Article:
The UK’s leading cost management consultancy has issued a stark warning that businesses are losing a fortune through energy charges they could avoid.
PCMG, who specialise in recovering energy costs for businesses, has seen UK companies spending up to seven figure sums on TNUoS charges, which have gone up by around 160% since 2010.
Transmission Network Use of System charges cover the cost of transporting electricity long distances from power stations to regional networks. They make up approximately 6% of the total energy bill for big businesses and much more in some cases.
Will Stephens, Senior Energy Analyst at PCMG, said: “TNUoS charges have increased astronomically in the last 15 years. For high energy users, from manufacturing firms to cold storage companies, or just those with multiple sites, it can be a huge cost, representing a big chunk of the energy bill.”
The cost is worked out by looking at energy usage when demand across the system is at its highest between November and the end of February.
Will states these charges can be radically reduced or in some instances completely negated by looking at energy management processes.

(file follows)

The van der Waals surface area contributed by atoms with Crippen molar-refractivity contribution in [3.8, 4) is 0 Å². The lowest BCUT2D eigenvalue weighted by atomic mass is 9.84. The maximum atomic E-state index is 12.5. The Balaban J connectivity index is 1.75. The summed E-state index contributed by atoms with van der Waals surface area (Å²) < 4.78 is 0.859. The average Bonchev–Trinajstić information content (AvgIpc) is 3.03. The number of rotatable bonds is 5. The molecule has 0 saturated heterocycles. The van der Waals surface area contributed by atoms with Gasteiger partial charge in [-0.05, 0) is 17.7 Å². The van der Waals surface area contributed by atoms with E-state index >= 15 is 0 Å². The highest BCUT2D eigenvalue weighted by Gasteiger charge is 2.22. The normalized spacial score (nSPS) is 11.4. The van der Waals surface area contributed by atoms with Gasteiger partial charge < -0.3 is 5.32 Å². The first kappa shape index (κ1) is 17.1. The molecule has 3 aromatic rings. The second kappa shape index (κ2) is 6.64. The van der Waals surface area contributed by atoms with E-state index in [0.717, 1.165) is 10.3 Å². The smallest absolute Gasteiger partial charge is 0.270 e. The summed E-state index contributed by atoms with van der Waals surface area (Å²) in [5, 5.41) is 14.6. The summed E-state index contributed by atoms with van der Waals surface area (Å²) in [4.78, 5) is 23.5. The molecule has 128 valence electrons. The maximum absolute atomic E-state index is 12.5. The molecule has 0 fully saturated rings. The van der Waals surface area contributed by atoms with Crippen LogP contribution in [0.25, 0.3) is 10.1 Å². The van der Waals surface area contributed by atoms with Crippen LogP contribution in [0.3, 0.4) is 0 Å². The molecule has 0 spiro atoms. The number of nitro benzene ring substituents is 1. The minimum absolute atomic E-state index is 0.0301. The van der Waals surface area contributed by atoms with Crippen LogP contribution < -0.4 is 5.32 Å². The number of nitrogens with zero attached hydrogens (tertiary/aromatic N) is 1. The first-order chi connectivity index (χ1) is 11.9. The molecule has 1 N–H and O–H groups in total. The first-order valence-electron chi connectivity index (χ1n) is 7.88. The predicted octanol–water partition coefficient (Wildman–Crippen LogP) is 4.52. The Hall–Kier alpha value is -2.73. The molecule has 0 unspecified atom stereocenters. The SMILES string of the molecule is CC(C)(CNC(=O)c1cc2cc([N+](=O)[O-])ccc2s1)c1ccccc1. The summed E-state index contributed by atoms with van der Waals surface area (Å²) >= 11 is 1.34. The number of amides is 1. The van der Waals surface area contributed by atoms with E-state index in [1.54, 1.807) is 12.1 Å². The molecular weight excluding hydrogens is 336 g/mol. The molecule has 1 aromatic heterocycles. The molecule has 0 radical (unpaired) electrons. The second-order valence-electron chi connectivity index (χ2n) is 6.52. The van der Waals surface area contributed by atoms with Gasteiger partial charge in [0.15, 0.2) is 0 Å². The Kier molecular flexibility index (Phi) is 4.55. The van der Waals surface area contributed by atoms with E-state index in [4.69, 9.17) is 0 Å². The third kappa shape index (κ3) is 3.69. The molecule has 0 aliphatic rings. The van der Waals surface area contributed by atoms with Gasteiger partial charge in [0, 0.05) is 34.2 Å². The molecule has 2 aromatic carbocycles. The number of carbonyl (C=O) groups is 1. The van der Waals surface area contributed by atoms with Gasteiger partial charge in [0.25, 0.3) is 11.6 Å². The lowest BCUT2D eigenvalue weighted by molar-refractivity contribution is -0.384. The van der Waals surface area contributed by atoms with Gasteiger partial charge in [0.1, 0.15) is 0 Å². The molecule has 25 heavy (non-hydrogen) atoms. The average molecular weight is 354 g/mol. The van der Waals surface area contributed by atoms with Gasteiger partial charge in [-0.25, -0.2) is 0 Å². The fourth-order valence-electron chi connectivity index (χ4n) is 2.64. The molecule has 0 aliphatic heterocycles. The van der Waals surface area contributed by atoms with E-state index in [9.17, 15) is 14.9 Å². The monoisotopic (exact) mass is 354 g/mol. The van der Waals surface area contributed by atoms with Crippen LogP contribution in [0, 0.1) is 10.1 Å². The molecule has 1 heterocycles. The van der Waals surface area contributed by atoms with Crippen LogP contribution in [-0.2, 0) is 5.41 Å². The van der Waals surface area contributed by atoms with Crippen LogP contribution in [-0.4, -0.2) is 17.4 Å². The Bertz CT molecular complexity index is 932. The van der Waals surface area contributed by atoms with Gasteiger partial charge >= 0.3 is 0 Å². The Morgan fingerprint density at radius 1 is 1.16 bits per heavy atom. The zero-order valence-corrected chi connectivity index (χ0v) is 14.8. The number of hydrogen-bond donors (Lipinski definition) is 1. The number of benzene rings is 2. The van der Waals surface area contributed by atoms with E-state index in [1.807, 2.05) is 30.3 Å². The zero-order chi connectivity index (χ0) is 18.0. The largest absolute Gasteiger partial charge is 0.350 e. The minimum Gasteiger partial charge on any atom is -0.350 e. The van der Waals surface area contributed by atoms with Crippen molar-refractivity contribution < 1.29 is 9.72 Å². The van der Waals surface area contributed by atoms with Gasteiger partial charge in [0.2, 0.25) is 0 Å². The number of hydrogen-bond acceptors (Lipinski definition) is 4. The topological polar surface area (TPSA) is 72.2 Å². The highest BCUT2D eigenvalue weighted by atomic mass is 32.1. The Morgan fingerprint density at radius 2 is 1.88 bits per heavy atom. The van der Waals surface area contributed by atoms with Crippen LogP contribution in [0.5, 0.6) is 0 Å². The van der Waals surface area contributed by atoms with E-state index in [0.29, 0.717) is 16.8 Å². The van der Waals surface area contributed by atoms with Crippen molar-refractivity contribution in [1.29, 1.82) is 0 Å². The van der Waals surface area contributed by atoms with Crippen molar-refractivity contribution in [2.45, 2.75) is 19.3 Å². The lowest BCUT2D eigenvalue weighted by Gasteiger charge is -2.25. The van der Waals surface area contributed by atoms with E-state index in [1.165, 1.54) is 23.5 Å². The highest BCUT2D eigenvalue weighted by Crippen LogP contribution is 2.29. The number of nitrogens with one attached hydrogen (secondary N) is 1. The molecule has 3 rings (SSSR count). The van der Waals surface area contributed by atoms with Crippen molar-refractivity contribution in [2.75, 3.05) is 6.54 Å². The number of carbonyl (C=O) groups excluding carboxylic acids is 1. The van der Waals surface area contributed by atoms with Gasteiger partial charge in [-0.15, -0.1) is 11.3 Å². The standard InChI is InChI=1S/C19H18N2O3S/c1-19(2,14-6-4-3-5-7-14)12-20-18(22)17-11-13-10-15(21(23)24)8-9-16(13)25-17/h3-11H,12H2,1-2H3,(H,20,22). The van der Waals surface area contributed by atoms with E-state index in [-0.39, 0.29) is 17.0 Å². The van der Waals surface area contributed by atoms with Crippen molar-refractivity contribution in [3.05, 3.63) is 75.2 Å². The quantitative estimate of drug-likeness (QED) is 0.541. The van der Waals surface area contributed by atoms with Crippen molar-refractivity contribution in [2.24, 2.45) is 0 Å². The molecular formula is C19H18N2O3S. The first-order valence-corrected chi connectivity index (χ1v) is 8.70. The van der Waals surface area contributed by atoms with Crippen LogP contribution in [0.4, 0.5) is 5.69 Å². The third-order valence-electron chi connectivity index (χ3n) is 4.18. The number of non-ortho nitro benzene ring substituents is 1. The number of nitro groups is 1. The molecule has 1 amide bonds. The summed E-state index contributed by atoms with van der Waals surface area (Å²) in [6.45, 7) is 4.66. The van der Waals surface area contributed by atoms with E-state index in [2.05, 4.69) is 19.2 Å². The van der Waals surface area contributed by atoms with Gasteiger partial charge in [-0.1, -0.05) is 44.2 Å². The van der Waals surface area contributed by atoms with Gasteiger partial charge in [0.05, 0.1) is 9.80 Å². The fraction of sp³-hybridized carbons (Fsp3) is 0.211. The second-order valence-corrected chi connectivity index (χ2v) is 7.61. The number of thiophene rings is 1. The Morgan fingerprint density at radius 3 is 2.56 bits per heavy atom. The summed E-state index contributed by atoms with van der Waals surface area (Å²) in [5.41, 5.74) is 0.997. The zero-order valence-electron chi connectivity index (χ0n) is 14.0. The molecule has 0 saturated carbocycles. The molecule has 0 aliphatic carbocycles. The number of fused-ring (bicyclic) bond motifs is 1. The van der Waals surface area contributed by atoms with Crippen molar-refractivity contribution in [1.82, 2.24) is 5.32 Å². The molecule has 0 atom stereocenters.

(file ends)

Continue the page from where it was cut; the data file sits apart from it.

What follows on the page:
He added: “TNUoS charges are based on looking at the three peak half hour periods, known as Triads, of energy use from November to the end of February and then the charge for each business is based on those periods.
“Typically Triad periods occur most often in December and January, between 17:00 and 18:30 when the tea time rush combines with the commercial demand. The measures have to be 10 days apart and often weather and temperature can play a part.”
According to PCMG, businesses can reduce TNUoS costs by reviewing when energy is used.
“We’ve worked with clients on electricity management to radically reduce or even bring TNUoS to a zero cost,” Will said.
“This can be done through predicting when the Triad periods are likely to fall and then looking at energy usage during these peak periods, shutting down processes in the peak energy use period.
“Key to this is having access to real time data showing what you use and then putting in place an effective energy management process, even shift to onsite generation if you can, to ensure you aren’t putting load on the system during a peak period.”